In part 2 of this series, I explained that it was inspired by a conversation with John Conway in Fine Hall, Princeton, in 1996. I’d like to finish off with the second part of that conversation. I understand that some of this is due to Clark Kimberling, and I don’t know how to apportion the credit. But there are some mysteries here.

Recall from part 3 that the ratio of successive Fibonacci numbers tends to the golden ratio α = (1+√5)/2.

Now let us suppose that a growing plant produces leaves, each one a fraction (α−1) of a circle further round the stem than the one before. (This is the phenomenon of *phyllotaxis*, and various explanations, more or less convincing, have been given for it; I will take it as a given.) We can mark the positions of successive leaves on a circle, with angles (in multiples of 2π) measured from the position of the starting leaf, number 0. So leaf number *n* appears at angle {*n*α}, where the curly brackets { } denote the *fractional part*.

When leaf number *n* appears, the circle is already divided into *n* intervals by the preceding leaves; suppose that there are *a _{n}* intervals between the zeroth leaf and the

*n*th, and

*b*intervals between the

_{n}*n*th leaf and the zeroth. Thus,

*a*+

_{n}*b*=

_{n}*n*+1.

What can be said about the ordered pairs (*a _{n}*,

*b*)?

_{n}The answer relies on the theory of continued fractions, which I discussed in part 4. The ratios of successive Fibonacci numbers are good rational approximations to α, in a precise sense which implies that the differences between *F _{n}*α and

*F*

_{n+1}alternate in sign but decrease in magnitude as

*n*increases. So, if

*n*=

*F*

_{k+1}, then (

*a*,

_{n}*b*) is equal to (1,

_{n}*n*) if

*k*is odd, and is (

*n*,1) if

*k*is even.

So, if we follow the sequence of Fibonacci numbers, then the number 1 bounces from side to side of the ordered pair.

Moreover, the approximation property implies that the only time when *a _{n}* or

*b*is equal to 1 is when

_{n}*n*is a Fibonacci number.

What about other values? The following table gives the first few:

n |
a_{n} |
b_{n} |

1 | 1 | 1 |

2 | 1 | 2 |

3 | 3 | 1 |

4 | 2 | 3 |

5 | 1 | 5 |

6 | 5 | 2 |

7 | 3 | 5 |

8 | 8 | 1 |

9 | 5 | 5 |

10 | 2 | 9 |

11 | 9 | 3 |

12 | 5 | 8 |

13 | 1 | 13 |

14 | 10 | 5 |

15 | 5 | 11 |

16 | 15 | 2 |

17 | 9 | 9 |

18 | 3 | 16 |

19 | 15 | 15 |

20 | 8 | 13 |

21 | 21 | 1 |

22 | 13 | 10 |

23 | 5 | 19 |

24 | 20 | 5 |

25 | 11 | 15 |

You might like to spend a few minutes spotting patterns in this table before reading on.

In part 2, I explained how the natural numbers can be partitioned into Fibonacci-like sequences indexed by the non-negative integers: the first entry in each sequence is the smallest number which has not previously occurred; the second is obtained from it by applying the “Fibonacci successor function”, and the remaining entries by the usual Fibonacci recurrence. The second row of the table begins 4, 7, 11, 18, …. Now look at the corresponding entries of the table: (2,3), (3,5), (9,3), (3,16), …. This time, it is the number 3 which “bounces” from side to side as we proceed. In the third sequence, 6, 10, 16, …, the number 2 bounces. The table below gives the “bouncing number” *t* for the *n*th sequence.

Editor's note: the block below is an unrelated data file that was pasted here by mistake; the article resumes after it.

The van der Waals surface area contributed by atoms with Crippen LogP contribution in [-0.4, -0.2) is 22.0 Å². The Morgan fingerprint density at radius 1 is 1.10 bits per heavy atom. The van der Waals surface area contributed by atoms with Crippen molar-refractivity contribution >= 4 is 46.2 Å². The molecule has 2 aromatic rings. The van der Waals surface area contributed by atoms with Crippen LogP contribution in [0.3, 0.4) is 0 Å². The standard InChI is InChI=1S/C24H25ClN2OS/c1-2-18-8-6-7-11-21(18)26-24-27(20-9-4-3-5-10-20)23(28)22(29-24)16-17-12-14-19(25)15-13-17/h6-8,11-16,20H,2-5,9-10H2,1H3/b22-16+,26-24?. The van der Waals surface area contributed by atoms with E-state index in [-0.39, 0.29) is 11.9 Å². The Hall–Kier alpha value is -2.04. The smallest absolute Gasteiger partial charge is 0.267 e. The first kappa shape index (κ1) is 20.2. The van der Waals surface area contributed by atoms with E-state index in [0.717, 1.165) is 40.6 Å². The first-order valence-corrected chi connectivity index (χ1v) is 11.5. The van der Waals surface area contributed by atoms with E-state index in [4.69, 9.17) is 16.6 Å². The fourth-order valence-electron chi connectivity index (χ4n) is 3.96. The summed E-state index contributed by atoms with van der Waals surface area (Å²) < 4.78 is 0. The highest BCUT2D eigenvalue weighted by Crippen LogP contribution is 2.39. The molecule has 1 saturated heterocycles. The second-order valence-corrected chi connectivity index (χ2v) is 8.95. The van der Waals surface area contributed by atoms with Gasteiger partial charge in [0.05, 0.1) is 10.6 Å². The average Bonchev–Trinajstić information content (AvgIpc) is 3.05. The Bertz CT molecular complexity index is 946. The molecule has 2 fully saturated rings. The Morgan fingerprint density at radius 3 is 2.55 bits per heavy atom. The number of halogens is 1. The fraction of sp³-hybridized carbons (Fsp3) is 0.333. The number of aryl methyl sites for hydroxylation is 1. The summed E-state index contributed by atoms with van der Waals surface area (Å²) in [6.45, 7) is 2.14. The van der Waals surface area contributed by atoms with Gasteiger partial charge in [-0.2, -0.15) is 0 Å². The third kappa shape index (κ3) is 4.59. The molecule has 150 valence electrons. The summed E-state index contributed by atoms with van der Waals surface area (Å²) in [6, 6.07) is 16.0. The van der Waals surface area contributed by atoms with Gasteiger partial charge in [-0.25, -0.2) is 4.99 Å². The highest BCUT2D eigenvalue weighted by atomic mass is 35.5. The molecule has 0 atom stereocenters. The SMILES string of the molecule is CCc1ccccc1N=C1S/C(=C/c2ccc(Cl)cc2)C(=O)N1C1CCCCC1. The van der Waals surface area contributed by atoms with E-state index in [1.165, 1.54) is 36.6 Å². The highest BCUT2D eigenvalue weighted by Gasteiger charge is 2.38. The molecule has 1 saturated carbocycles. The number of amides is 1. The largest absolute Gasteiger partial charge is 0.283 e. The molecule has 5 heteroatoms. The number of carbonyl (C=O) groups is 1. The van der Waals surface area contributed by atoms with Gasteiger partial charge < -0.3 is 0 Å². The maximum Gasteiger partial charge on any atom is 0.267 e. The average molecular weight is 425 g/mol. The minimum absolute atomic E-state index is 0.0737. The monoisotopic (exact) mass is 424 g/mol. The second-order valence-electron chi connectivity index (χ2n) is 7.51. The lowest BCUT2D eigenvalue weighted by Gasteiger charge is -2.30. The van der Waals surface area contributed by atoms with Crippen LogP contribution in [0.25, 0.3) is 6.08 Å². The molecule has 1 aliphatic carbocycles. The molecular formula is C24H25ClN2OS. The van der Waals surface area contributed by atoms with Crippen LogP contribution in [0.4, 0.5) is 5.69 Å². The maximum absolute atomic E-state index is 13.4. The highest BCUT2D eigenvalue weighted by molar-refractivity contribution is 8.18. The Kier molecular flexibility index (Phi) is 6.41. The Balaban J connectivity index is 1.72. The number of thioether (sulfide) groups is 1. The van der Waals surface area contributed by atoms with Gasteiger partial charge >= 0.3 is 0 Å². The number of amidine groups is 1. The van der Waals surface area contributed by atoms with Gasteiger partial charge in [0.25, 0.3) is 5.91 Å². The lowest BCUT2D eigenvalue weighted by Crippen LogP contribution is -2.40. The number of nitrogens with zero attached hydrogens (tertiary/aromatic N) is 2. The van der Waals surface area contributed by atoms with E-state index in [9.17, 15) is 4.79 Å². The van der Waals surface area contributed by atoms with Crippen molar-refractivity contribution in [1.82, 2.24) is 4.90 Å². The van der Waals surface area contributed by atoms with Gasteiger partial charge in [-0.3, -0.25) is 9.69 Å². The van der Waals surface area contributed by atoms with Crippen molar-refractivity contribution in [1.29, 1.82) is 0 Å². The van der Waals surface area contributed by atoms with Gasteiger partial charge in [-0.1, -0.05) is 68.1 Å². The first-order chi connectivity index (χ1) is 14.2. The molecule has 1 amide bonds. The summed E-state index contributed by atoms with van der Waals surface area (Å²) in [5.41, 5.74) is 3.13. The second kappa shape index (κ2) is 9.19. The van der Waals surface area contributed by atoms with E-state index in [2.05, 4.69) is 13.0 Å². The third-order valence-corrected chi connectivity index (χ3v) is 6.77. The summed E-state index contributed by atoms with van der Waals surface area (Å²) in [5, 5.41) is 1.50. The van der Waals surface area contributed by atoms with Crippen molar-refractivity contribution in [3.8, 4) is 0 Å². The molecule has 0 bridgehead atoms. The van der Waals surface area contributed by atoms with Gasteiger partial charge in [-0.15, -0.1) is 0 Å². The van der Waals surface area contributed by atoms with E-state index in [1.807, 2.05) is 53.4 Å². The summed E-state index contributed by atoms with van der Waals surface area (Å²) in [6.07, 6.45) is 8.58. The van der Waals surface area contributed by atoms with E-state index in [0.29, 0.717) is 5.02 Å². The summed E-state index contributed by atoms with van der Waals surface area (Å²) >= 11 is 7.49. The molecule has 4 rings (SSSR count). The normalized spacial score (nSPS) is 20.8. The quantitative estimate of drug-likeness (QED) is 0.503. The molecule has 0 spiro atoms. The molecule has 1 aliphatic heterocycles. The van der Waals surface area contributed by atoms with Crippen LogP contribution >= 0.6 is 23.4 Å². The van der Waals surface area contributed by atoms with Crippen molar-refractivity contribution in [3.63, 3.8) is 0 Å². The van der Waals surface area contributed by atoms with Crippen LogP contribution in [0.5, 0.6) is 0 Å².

n |
t |

0 | 1 |

1 | 3 |

2 | 2 |

3 | 5 |

4 | 8 |

5 | 5 |

6 | 9 |

7 | 5 |

8 | 10 |

9 | 15 |

10 | 9 |

I don’t know what the pattern here is. In 1996, I think, Conway didn’t know either. I am not sure if more is known now. If so, and anyone would like to tell me about it, or write it up, I would be delighted!

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Apologies for replying to a 3-year-old posting!

The most natural unit interval to consider for this is not , but rather , where . If the budding function takes values in this interval, then the Fibonacci successor function is given simply by multiplication by $\latex -\beta$. Some of the phyllotactic properties you mention are quite easy to understand in this setting, such as the existence of the “bouncing numbers”. (The “bouncing” occurs because is negative.)

There is a simple approximation for these numbers which appears to be very good. For the row of the successor table with leading entry k, the bouncing number is just the position of the -th bud at the time when it emerges, counting from into the negative part of the unit interval. Since the budding function distributes buds very uniformly through the interval, we would expect the number of buds lying between the -th bud and to be approximately . This approximation is correct to within a margin of for the first 100000 bouncing numbers (which is as far as I have checked). For instance, the bouncing number in the 100000th row is 121917, and the approximation is 121915.248… .

Incidentally, it’s fun to extend the idea of a Fibonacci representation to an arbitrary element of the unit interval, by allowing infinite Fibonacci sets (still with the property that their elements differ by at least 2). Every element of the interval has a unique representation, except for elements where is a negative integer; these each have two representations. (This derives from the fact that the sequence , , , … and the sequence , , , give sequences of buds which converge to opposite ends of the unit interval, and hence to the same point on the stem.)

No need to apologise for such nice stuff! Thanks John. (I edited your comment to “compile” the LaTeX — this involves writing latex immediately after the first dollar sign (and I think you need a space between that and the start of the LaTeX code)).